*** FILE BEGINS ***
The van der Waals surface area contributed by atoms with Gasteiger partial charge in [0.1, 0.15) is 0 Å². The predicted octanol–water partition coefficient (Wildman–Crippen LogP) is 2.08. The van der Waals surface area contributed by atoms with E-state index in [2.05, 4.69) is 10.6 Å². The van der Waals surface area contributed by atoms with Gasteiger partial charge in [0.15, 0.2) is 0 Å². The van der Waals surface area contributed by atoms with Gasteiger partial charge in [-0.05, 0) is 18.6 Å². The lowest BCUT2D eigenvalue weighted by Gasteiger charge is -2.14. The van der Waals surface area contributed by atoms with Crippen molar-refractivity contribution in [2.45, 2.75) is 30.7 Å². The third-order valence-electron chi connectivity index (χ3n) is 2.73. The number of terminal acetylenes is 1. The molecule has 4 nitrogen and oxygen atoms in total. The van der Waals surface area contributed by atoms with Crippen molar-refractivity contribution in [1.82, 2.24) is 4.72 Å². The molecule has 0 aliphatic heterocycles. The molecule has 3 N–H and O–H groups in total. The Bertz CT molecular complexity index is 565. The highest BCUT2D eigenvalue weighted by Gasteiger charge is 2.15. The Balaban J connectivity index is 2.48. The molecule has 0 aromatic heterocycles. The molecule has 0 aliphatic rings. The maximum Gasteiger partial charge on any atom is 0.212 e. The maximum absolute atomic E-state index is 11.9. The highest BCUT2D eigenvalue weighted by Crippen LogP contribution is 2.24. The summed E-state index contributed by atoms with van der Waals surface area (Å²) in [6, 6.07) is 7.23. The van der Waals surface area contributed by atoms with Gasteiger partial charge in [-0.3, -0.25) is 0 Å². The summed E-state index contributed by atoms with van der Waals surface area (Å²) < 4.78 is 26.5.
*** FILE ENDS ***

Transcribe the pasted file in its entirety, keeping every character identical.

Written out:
The van der Waals surface area contributed by atoms with Gasteiger partial charge in [0.1, 0.15) is 0 Å². The predicted octanol–water partition coefficient (Wildman–Crippen LogP) is 2.08. The van der Waals surface area contributed by atoms with E-state index in [2.05, 4.69) is 10.6 Å². The van der Waals surface area contributed by atoms with Gasteiger partial charge in [0.15, 0.2) is 0 Å². The van der Waals surface area contributed by atoms with Gasteiger partial charge in [-0.05, 0) is 18.6 Å². The lowest BCUT2D eigenvalue weighted by Gasteiger charge is -2.14. The van der Waals surface area contributed by atoms with Crippen molar-refractivity contribution in [2.45, 2.75) is 30.7 Å². The third-order valence-electron chi connectivity index (χ3n) is 2.73. The number of terminal acetylenes is 1. The molecule has 4 nitrogen and oxygen atoms in total. The van der Waals surface area contributed by atoms with Crippen molar-refractivity contribution in [1.82, 2.24) is 4.72 Å². The molecule has 0 aliphatic heterocycles. The molecule has 3 N–H and O–H groups in total. The Bertz CT molecular complexity index is 565. The highest BCUT2D eigenvalue weighted by Gasteiger charge is 2.15. The Balaban J connectivity index is 2.48. The molecule has 0 aromatic heterocycles. The molecule has 0 aliphatic rings. The maximum Gasteiger partial charge on any atom is 0.212 e. The maximum absolute atomic E-state index is 11.9. The highest BCUT2D eigenvalue weighted by Crippen LogP contribution is 2.24. The summed E-state index contributed by atoms with van der Waals surface area (Å²) in [6, 6.07) is 7.23. The van der Waals surface area contributed by atoms with Gasteiger partial charge in [-0.3, -0.25) is 0 Å². The summed E-state index contributed by atoms with van der Waals surface area (Å²) < 4.78 is 26.5.